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Part of the reasons Thailand has a high-quality, affordable tourism culture is down to Myanmar foreign workers. It's quite likely that the grand hotel or boutique guesthouse of your last Thailand visit was partly constructed by them.
And behind those amiable smiles are some tough life experiences.
With the outbreak of COVID-19 since late March, all tourism to Koh Phangan stopped. Most of the hotels, hostels and restaurants were forced to close.
As you can imagine, these foreign workers earn only a meagre salary, they are living hand-to-mouth even before the lockdown. Many do not have a home back in Myanmar, so they face a dilemma: with tourism not expected to resume until the end of the year at the earliest, how can they survive?
Seeing the imminent humanitarian crisis on Koh Phangan, Ole Norheim, once a UN peacekeeper in Lebanon, founded a project “Happy Food”, which at the beginning helped to consolidate large and small food distribution groups on the island.
Since Happy Food began two months ago, it's raised more than 1 million baht (about 32,100USD), allowing them to distribute a total of more than 150,000 meals. For the past 7 weeks, they were distributing 8,000 kilograms of rice every week to about 2,000 people.
I've been paying attention to what Happy Food has done for foreign workers on the island since the lockdown. Therefore, when I heard their remaining funds were only enough to purchase 15,000 kilograms of rice, I made a trip to the temple where they distributed rice and had a chat with Ole.
Ole, who is organizing the distribution of rice at four locations every Monday, sweated and pulled two plastic chairs under the shade of a tree.
He invited me to sit down, and I asked him, "Why did you set up Happy Food?"
He said with emotion that when he worked with the UN peacekeeping force 30 years ago, he had been responsible for maintaining food security in Lebanon for three years.
"That terrible situation is still so vivid."
Having retired to Thailand five years ago, when the lockdown caused by the coronavirus appeared, he immediately realized that there might be a humanitarian crisis because the island's tourism industry heavily relies on foreign workers.
He told me frankly since the funds are running low, they have cut down their rice distribution amount from 8000 to 4000 kilograms per week. Afterwards, they will use the remaining funds to support the 400 most vulnerable people on the island, “The Burmese leaders have helped us identify pregnant women, disabled and families
with children under 2 years old. Our plan is to support these people with a broader range of food and non-food items.”
While talking about the Myanmar workers also have wives and children on the island, he couldn’t help but say with tears: “I’m very worried about the situation in the next six months. Although many restaurants can open again now, with no tourists probably till the end of the year, those foreign workers will still have no job."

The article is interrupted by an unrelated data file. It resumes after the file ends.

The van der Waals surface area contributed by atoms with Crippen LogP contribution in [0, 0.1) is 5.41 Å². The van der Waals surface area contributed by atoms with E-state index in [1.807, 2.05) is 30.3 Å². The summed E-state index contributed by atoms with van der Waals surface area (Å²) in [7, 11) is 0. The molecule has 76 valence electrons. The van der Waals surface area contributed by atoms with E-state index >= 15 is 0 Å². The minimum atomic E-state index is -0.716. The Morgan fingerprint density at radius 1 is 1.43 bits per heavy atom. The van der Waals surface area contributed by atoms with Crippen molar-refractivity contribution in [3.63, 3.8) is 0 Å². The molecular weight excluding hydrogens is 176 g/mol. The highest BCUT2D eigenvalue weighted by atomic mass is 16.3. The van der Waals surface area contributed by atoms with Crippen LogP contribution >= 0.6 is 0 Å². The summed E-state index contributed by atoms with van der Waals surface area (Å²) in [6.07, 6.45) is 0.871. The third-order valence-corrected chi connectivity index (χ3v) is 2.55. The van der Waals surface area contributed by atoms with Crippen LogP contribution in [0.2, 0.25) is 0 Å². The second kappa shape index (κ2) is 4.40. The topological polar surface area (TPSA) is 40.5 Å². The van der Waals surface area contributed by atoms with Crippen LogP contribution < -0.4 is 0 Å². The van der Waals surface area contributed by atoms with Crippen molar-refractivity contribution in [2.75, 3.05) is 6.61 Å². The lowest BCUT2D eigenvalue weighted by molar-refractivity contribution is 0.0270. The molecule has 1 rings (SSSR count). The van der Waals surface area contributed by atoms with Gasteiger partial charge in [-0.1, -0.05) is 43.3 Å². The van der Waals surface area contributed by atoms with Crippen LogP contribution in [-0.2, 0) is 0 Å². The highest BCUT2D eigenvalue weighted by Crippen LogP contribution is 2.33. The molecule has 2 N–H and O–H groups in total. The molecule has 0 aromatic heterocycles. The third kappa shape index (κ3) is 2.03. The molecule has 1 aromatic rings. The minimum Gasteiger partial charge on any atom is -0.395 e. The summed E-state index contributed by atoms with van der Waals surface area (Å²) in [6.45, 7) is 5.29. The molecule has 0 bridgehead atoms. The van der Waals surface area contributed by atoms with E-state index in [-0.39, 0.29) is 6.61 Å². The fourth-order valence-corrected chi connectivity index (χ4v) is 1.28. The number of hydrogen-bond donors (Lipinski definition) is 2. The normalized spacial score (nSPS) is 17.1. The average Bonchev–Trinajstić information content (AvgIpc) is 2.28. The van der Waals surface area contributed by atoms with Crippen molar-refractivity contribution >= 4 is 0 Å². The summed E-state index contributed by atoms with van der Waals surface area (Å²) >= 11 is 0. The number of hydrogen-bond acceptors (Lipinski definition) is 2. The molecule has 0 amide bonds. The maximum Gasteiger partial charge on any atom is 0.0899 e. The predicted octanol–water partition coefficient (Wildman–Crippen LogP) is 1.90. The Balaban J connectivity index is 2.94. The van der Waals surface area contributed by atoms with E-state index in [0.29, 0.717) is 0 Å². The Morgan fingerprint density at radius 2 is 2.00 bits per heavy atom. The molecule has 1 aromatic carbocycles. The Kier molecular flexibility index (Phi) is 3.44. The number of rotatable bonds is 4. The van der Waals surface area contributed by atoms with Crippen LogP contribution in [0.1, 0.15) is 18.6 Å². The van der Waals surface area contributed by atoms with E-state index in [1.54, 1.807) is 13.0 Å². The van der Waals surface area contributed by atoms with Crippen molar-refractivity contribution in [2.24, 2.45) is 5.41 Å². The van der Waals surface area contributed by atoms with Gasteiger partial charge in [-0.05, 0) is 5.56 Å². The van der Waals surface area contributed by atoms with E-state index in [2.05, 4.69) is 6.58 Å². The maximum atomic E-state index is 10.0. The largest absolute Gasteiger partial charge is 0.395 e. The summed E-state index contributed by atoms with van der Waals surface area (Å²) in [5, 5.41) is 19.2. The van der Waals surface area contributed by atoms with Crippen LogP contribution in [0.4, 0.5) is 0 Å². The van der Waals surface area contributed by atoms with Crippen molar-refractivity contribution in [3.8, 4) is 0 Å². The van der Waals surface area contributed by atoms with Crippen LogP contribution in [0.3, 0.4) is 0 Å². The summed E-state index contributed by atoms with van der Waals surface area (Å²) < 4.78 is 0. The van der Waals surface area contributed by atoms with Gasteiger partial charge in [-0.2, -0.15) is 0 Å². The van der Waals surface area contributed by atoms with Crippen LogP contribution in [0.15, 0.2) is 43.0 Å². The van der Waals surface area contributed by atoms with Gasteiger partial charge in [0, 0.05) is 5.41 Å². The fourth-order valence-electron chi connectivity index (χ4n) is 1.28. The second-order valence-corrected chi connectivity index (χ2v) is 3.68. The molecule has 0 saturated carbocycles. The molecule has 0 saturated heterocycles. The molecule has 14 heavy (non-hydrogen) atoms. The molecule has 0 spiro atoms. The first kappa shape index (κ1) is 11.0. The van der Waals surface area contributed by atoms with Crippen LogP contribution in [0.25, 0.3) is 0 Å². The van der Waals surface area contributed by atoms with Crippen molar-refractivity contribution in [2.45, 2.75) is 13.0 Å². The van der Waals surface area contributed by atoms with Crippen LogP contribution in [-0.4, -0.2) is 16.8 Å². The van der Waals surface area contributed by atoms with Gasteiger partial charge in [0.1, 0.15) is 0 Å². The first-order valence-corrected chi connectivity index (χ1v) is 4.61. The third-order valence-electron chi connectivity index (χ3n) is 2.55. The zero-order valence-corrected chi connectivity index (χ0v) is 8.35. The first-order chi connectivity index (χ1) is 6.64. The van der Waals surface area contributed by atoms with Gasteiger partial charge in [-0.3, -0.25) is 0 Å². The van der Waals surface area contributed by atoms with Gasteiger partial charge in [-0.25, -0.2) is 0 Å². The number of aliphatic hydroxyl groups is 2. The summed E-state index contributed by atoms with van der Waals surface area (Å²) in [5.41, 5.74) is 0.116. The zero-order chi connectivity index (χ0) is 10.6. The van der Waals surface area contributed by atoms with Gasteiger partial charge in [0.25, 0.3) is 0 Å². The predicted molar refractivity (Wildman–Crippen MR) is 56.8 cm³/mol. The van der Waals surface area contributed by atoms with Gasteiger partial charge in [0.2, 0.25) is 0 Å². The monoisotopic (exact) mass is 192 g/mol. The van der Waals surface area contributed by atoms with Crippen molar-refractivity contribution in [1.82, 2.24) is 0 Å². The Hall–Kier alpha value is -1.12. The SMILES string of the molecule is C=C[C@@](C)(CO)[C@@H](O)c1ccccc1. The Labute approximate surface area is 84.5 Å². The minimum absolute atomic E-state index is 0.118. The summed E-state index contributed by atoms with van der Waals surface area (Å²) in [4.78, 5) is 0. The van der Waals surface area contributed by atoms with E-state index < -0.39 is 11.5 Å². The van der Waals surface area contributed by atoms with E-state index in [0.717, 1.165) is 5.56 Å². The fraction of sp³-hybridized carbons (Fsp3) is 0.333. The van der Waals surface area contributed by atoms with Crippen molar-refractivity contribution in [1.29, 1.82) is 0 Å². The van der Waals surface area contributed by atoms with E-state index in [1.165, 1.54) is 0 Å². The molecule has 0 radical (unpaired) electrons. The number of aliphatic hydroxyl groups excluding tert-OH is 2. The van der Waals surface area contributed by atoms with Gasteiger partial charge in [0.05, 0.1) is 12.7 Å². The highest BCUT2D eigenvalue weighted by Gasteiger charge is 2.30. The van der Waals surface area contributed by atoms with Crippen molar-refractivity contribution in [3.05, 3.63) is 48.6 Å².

Looking at the little Myanmar children carrying the bag of heavy rice, I imagined them only eating rice every day. However, I saw no worries on their innocent faces. I couldn't help thinking if they didn't even have rice, what would their future be?
Nay Kwee, who was dismissed as a hotel receptionist at the end of March, was lucky - only because at least he still has a shelter.
"Fortunately, the hotel owner let us continue to stay in the staff quarters. However, we still have to find food for ourselves." He said, "We can find morning glory in the forest and eat with rice."
I asked him why he did not go back to Myanmar. He replied, "Myanmar has no job opportunities. Even if there is, the salary is only 30% of what is offered here."
For him, who has been working on Koh Phangan for 7 years, this island is his home.
Nay, who is 30 years old this year, continued with a shy smile, "I like Koh Phangan very much."
I believe Myanmar people are optimistic by nature, it is shown by Nay’s everlasting smile. He told me that he is looking for job opportunities in other parts of Thailand as well.
What impressed me the most is that these Myanmar people are still able to show the true spirit of mutual help despite their own plight. While Happy Food was distributing rice on one side of the field, a Myanmar "community association" with 60 members on the island had collected a donation of about 250 baht (about 8USD) per
person and purchased about 600 portions of eggs, a bottle of water, cooking oil and instant noodles and distributed to the other Myanmar workers who were in need.
Nay, who was one of the volunteers smilingly told me, although he had no money to donate, he has plenty of time to donate as he has no job. It sounds very sad to me, however, I know his smile is genuine and he was really grateful that he could give a hand.
Another member of the "community association", Zen said they would like to continue to fund-raise so that they can distribute food again the coming week.
Written by Pink Lee
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